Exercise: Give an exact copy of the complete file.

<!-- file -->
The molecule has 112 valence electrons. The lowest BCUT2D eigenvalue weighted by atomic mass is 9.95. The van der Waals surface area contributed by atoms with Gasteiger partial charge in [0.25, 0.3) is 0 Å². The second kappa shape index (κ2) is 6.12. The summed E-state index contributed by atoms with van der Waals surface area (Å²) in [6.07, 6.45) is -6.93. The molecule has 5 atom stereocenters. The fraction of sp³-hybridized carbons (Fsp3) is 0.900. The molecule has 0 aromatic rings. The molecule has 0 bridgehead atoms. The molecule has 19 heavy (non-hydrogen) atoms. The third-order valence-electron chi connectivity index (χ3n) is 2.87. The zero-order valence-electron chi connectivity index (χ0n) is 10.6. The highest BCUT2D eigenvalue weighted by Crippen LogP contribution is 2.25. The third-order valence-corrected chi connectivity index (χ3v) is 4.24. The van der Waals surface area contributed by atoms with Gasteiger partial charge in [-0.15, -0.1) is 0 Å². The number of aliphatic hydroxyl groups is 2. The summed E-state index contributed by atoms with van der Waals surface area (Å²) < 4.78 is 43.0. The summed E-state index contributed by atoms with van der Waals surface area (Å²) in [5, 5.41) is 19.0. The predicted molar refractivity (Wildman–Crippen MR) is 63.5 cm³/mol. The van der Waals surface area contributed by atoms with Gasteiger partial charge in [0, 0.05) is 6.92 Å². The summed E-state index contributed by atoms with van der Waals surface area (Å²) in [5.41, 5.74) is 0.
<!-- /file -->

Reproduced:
The molecule has 112 valence electrons. The lowest BCUT2D eigenvalue weighted by atomic mass is 9.95. The van der Waals surface area contributed by atoms with Gasteiger partial charge in [0.25, 0.3) is 0 Å². The second kappa shape index (κ2) is 6.12. The summed E-state index contributed by atoms with van der Waals surface area (Å²) in [6.07, 6.45) is -6.93. The molecule has 5 atom stereocenters. The fraction of sp³-hybridized carbons (Fsp3) is 0.900. The molecule has 0 aromatic rings. The molecule has 0 bridgehead atoms. The molecule has 19 heavy (non-hydrogen) atoms. The third-order valence-electron chi connectivity index (χ3n) is 2.87. The zero-order valence-electron chi connectivity index (χ0n) is 10.6. The highest BCUT2D eigenvalue weighted by Crippen LogP contribution is 2.25. The third-order valence-corrected chi connectivity index (χ3v) is 4.24. The van der Waals surface area contributed by atoms with Gasteiger partial charge in [-0.15, -0.1) is 0 Å². The number of aliphatic hydroxyl groups is 2. The summed E-state index contributed by atoms with van der Waals surface area (Å²) < 4.78 is 43.0. The summed E-state index contributed by atoms with van der Waals surface area (Å²) in [5, 5.41) is 19.0. The predicted molar refractivity (Wildman–Crippen MR) is 63.5 cm³/mol. The van der Waals surface area contributed by atoms with Gasteiger partial charge in [0, 0.05) is 6.92 Å². The summed E-state index contributed by atoms with van der Waals surface area (Å²) in [5.41, 5.74) is 0.